3) Orb- was a little closer to the early pace that I though he’d be as he laid fourth most of the way around. He unleashed a big move on the turn for home while skimming the rail but lost momentum at the eighth pole to finish third in a good effort considering it was his first since the June 8 Belmont Stakes.
“I thought he ran a great race,” said trainer Shug McGaughey. “He came to the paddock the way I wanted him to, and I thought he had running on his mind. I thought Jose (Lezcano) rode him great. He was down on the inside the other two horses, and he couldn’t get by Moreno, really, after that slow pace. I’m disappointed we didn’t win, but I’m not disappointed in his effort one bit.”
Jose Lezcano, who was subbing aboard Orb for Joel Rosario, who fractured his foot the day before in a fall at Saratoga, said Orb responded well in his first race back off the brief freshener.
“I got a very good trip,” Lezcano said. “I got the position I wanted. The break was good, and he gave me his race. At the quarter pole, he accelerated, but the other horses kept going, too.”
“Now we’ve got a good, solid race under his belt, we’ve got all last winter and spring’s stuff behind us,” McGaughey added. “I think we can really move forward now. I’m going to look at the (Jockey Club) Gold Cup. That’s not to say the Pennsylvania Derby or the Indiana Derby (Oct. 5 at Indiana Downs) or something is completely out of the picture, but I think we want to go to the Gold Cup.”
4) Palace Malice- had even reason to throw in a complete clunker of a race on Saturday but he didn’t. The colt by Curlin “stumbled at the start” and was next to last (a position he is not used to) most of the way down the backside. He was then forced to go five wide on the turn for home which spelled curtains for him….I thought he did very admirable to get fourth.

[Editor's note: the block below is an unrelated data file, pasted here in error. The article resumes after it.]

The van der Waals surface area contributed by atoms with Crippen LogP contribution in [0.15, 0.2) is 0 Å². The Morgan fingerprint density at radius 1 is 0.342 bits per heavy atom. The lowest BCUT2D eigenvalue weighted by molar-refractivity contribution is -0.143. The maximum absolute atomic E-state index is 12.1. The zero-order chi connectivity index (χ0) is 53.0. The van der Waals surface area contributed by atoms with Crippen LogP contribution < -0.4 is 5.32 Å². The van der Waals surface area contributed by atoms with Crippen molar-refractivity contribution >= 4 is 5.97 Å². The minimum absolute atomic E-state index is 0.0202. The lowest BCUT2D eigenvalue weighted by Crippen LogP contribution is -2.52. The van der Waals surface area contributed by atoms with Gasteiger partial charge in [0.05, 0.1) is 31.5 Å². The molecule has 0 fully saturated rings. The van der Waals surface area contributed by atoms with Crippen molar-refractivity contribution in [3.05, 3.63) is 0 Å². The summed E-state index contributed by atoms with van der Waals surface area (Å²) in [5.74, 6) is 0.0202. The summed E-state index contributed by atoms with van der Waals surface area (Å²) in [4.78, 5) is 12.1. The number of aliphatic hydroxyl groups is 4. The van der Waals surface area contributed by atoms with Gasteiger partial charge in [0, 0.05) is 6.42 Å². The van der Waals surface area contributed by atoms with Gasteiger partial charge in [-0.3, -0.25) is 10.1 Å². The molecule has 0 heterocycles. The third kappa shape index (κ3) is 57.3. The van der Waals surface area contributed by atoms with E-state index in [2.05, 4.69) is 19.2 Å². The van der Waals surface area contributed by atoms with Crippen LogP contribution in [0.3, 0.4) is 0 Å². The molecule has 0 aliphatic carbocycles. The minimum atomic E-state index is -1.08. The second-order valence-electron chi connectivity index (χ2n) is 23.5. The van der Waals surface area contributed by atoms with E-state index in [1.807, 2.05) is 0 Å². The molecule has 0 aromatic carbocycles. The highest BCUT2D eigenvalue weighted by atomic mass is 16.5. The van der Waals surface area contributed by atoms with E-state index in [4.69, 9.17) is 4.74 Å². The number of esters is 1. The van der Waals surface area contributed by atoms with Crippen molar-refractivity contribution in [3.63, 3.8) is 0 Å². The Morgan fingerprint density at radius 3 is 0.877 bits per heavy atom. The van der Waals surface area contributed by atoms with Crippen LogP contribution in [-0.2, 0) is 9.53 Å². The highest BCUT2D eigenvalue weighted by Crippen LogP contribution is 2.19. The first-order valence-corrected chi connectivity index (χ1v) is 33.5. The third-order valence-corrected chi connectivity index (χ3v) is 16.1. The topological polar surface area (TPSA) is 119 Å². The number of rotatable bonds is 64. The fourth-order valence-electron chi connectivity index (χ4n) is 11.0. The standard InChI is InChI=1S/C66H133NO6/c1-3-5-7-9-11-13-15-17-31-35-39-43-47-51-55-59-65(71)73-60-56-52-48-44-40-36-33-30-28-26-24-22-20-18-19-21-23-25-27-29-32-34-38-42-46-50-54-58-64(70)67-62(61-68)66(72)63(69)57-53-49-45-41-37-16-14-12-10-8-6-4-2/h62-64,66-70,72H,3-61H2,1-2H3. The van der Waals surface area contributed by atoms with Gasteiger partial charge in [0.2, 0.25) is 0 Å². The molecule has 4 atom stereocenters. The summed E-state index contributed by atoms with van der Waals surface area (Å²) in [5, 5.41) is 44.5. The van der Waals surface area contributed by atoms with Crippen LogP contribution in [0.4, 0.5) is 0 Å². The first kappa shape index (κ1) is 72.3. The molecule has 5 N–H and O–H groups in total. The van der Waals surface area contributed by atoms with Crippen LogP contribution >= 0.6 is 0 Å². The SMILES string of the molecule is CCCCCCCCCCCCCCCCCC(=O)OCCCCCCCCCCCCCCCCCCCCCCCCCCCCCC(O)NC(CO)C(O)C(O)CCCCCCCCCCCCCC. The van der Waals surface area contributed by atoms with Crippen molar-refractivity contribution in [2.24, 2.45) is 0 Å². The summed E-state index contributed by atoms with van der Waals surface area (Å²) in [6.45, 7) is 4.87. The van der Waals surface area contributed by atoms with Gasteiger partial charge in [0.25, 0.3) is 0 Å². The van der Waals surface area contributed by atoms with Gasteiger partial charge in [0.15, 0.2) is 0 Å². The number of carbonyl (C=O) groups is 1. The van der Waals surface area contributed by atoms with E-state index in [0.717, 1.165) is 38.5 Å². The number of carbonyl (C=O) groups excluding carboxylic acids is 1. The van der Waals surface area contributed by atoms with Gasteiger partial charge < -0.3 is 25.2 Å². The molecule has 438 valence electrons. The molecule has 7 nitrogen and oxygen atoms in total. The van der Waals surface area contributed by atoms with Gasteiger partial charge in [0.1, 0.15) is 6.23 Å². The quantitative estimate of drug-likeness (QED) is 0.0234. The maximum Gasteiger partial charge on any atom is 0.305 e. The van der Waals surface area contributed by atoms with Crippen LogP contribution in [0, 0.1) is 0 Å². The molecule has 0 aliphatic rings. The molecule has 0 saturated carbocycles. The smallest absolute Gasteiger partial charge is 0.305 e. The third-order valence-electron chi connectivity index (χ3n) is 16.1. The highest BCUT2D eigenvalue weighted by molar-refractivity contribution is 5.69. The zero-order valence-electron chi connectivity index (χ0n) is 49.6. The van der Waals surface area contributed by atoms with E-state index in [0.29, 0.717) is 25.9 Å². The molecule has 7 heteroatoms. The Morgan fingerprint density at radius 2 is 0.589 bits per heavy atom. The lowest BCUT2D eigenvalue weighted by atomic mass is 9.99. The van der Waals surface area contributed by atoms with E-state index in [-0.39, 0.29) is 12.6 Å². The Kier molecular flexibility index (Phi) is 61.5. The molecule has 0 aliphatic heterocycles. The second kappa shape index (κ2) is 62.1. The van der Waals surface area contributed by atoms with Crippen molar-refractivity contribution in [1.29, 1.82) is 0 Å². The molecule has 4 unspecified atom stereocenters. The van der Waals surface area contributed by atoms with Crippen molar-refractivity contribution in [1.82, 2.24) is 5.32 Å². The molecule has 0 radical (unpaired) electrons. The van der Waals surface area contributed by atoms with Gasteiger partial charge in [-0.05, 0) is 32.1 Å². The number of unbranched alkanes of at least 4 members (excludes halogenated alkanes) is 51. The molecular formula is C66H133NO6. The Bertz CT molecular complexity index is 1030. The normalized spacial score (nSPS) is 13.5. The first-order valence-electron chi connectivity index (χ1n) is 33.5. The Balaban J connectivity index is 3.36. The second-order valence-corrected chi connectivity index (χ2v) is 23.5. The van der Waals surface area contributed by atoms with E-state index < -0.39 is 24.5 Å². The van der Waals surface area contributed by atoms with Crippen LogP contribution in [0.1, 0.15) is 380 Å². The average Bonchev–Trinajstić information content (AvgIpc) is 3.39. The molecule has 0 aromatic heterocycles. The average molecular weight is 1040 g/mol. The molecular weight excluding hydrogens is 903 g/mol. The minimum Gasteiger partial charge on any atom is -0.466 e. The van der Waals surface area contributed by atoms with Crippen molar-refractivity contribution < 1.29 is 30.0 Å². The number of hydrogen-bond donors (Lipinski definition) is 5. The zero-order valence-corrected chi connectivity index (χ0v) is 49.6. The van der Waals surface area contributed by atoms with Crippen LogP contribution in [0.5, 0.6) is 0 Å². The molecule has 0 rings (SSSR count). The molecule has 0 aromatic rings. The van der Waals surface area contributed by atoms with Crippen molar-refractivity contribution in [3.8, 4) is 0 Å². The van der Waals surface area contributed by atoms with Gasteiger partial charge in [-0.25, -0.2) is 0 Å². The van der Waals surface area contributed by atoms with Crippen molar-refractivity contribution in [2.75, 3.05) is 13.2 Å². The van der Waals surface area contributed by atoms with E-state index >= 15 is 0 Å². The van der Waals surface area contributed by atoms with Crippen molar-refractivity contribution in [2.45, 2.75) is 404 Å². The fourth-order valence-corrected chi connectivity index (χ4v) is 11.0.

“He broke really, really, really bad,” jockey Mike Smith said. “What am I going to do? I cannot go for the lead. All I could do is sit back there, creep up, creep up, creep up and see if I could get him there. I thought I still had it for a little bit there, but it was just too much to make up.”
“Mike said Palace Malice missed the break,” trainer Todd Pletcher said. “He slipped behind and dropped way back, not his characteristic spot. Mike thought he was much the best; the break killed him. It’s horse racing. It happens every day, every race, 14 times a day sometimes. We would have liked to have won it, but we’ve had a great meet and we’re not going to cry about it. We’ll regroup and try again.”
On Sunday Pletcher said Palace Malice come out of the Travers “in good order” and “have no firm plans. We’ll wait a few days and talk it over with (owner) Mr. (Cot) Campbell and the other connections before we make any decisions.”
5) Romanish- outran his almost 37-1 odds that’s for sure. He was among the early leaders and held well into the final furlong before tiring a bit. Overall, he didn’t run badly against the elite three year olds.
6) War Dancer- was last most of the way around passed a few tired horses late but was not a threat while being beaten seven lengths and (basically) outrun at almost 30-1 odds